Micro-Institutions Everywhere: Defining Death

From the BBC:

In the majority of cases in hospitals, people are pronounced dead only after doctors have examined their heart, lungs and responsiveness, determining there are no longer any heart and breath sounds and no obvious reaction to the outside world….

Many institutions in the US and Australia have adopted two minutes as the minimum observation period, while the UK and Canada recommend five minutes. Germany currently has no guidelines and Italy proposes that physicians wait 20 minutes before declaring death, particularly when organ donation is being considered….

But the criteria used to establish brain death have slight variations across the globe.

In Canada, for example, one doctor is needed to diagnose brain death; in the UK, two doctors are recommended; and in Spain three doctors are required. The number of neurological tests that have to be performed vary too, as does the time the body is observed before death is declared.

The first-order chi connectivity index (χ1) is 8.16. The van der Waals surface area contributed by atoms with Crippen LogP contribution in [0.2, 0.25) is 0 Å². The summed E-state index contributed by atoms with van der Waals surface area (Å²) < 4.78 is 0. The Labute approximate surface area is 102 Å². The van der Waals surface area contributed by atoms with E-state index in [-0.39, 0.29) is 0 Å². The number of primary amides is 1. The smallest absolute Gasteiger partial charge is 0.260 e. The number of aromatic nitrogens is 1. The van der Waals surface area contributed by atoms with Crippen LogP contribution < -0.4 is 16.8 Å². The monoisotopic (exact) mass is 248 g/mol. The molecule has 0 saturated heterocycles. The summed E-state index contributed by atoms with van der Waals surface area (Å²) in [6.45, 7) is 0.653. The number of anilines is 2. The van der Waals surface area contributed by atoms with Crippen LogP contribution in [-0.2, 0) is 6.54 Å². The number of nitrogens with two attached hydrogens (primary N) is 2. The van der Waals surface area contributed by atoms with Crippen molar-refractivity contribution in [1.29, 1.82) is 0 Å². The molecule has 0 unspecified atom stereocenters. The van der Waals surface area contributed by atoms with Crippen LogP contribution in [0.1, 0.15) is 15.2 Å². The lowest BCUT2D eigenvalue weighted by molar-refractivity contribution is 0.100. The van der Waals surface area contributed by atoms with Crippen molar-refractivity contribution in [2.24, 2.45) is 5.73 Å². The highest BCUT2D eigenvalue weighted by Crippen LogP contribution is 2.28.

One thought on “Micro-Institutions Everywhere: Defining Death

  1. When somebody is brain dead their is always the dispute whether he “really” alive in inters the eutanasia debate. Then there´s the debate at when the child is really a human person. They can say but he can´t feed himself in the wound be himself, well the others can say he can´t feed himself either with two months or 2 years out of the wound, should we kill him then? So I got it figured out, what everybody agrees in that when your heart stops beeping after….lets say 24 hours. You are DEAD. So if a child´s heart start beeping around the 3 weeks he should be alive then. No?

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